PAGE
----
This report is based on analyses of publicly available data from the US Sentencing Commission and other agencies, as well as 191 interviews with individuals charged with illegal entry or reentry, their families, other unauthorized migrants who have repeatedly entered the United States, criminal defense attorneys, immigration attorneys, prosecutors, judges, and representatives of humanitarian and advocacy organizations. In many cases, we corroborated details of individuals’ accounts with publicly available court records. This report was also informed by meetings with officials in the US Customs and Border Protection agency, and in two divisions within the US Department of Justice: the Civil Rights Division and the Executive Office of Immigration Review.
For years, federal prosecutors have claimed that prosecutorial resources for felony illegal reentry are focused on unauthorized migrants who pose a threat to public safety. In the past, a majority of people charged with felony immigration crimes indeed had a prior conviction for a serious felony. Data from the US Sentencing Commission reveals, however, that the criminal histories of defendants sentenced to federal prison under the “illegal entry offense” guideline has shifted dramatically over the past decade. In 2002, 42 percent had criminal convictions considered most serious by the Commission—such as a conviction for a crime of violence or a firearms offense—while only 17 percent had no prior felony convictions. By 2011, the proportion of defendants with convictions considered most serious had dropped to 27 percent, while the proportion of defendants with no prior felony convictions had increased to 27 percent.
The lack of selectivity in prosecution is exacerbated by the ways in which conviction for misdemeanor illegal entry and subsequent deportation can become a predicate for felony illegal reentry charges. Illegal entry and reentry prosecutions have grown along the US-Mexico border as part of US Border Patrol strategy to deter illegal immigration. Once convicted of illegal entry, including through a mass-prosecution program like Operation Streamline, a migrant who attempts to reenter the US illegally is more likely to be prosecuted for illegal reentry because he or she now has a criminal record. With each new crossing and arrest, the criminal sanction becomes increasingly harsh. While the maximum sentence for a first-time misdemeanor entry conviction is six months, the sentence for illegal reentry is enhanced by every prior criminal conviction, up to a maximum of 20 years for a prior aggravated felony conviction. As one criminal defense attorney stated, “There’s a class of people doing life sentences on the installment plan.”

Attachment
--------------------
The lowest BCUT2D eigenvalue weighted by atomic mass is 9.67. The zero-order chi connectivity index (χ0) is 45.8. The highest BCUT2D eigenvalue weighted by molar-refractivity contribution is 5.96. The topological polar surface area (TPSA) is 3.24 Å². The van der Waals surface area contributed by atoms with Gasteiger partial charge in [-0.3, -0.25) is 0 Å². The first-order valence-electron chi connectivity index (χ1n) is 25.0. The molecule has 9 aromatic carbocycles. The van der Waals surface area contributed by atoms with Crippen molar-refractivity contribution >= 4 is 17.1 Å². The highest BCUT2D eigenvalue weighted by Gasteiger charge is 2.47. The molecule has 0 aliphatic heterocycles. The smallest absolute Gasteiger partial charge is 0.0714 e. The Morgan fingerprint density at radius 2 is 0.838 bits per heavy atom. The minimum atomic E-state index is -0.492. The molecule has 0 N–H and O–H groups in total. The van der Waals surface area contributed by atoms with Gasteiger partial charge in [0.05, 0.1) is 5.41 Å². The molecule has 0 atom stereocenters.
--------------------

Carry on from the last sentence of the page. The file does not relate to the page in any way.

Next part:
There is limited evidence on the extent to which these prosecutions deter illegal immigration. Given the powerful economic and political “push factors” driving migration to the US, and the fact that US demands for migrant labor far exceed the number of available visas, it is reasonable to conjecture that the deterrent effect of criminal prosecution in this area would be less than in many other areas, at least for migrants who are desperate. Such prosecutions are particularly less likely to deter migrants, even repeat offenders, when they are motivated by very basic human needs such as the desire to reunite with children or other close family members or evade violence or persecution at home.
The increasing reliance on criminal prosecution in this context also raises serious human rights concerns. As Human Rights Watch has previously documented, US civil immigration law fails to adequately protect families and makes it nearly impossible for many who have been deported to reunite with their families legally in the United States. Recent surveys, as well as reports from humanitarian organizations along the border, indicate that a growing number of people seeking entry into the United States are not traditional migrants but former long-term residents seeking to return to their families. Increasingly, the US immigration system is splitting families through deportation and then subjecting the deported family member to potentially lengthy prison terms for trying to reunite with loved ones. The focus on criminal prosecutions also means that asylum seekers fleeing violence or persecution can face serious obstacles to obtaining the protection guaranteed by international refugee law ratified by the United States.